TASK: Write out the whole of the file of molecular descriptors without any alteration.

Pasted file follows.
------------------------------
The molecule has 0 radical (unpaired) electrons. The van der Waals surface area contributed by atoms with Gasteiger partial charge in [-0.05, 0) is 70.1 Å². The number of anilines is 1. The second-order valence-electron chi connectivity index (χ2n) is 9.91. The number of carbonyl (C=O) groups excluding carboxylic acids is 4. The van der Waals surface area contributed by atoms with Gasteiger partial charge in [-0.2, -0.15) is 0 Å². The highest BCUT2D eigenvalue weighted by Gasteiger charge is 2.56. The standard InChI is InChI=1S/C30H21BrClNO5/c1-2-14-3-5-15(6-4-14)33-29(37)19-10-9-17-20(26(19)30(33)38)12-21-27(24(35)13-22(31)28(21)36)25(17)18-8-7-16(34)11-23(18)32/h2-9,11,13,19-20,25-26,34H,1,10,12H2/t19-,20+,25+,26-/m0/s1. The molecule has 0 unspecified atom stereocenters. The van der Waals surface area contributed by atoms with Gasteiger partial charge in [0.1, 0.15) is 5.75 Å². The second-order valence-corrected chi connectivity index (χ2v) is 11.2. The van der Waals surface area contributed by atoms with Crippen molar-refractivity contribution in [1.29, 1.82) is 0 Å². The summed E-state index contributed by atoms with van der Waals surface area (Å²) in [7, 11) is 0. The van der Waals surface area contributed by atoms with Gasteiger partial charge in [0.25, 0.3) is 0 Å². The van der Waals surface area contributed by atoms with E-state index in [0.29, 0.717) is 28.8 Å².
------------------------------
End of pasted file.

The molecule has 0 radical (unpaired) electrons. The van der Waals surface area contributed by atoms with Gasteiger partial charge in [-0.05, 0) is 70.1 Å². The number of anilines is 1. The second-order valence-electron chi connectivity index (χ2n) is 9.91. The number of carbonyl (C=O) groups excluding carboxylic acids is 4. The van der Waals surface area contributed by atoms with Gasteiger partial charge in [-0.2, -0.15) is 0 Å². The highest BCUT2D eigenvalue weighted by Gasteiger charge is 2.56. The standard InChI is InChI=1S/C30H21BrClNO5/c1-2-14-3-5-15(6-4-14)33-29(37)19-10-9-17-20(26(19)30(33)38)12-21-27(24(35)13-22(31)28(21)36)25(17)18-8-7-16(34)11-23(18)32/h2-9,11,13,19-20,25-26,34H,1,10,12H2/t19-,20+,25+,26-/m0/s1. The molecule has 0 unspecified atom stereocenters. The van der Waals surface area contributed by atoms with Gasteiger partial charge in [0.1, 0.15) is 5.75 Å². The second-order valence-corrected chi connectivity index (χ2v) is 11.2. The van der Waals surface area contributed by atoms with Crippen molar-refractivity contribution in [1.29, 1.82) is 0 Å². The summed E-state index contributed by atoms with van der Waals surface area (Å²) in [7, 11) is 0. The van der Waals surface area contributed by atoms with Gasteiger partial charge in [0.25, 0.3) is 0 Å². The van der Waals surface area contributed by atoms with E-state index in [0.29, 0.717) is 28.8 Å².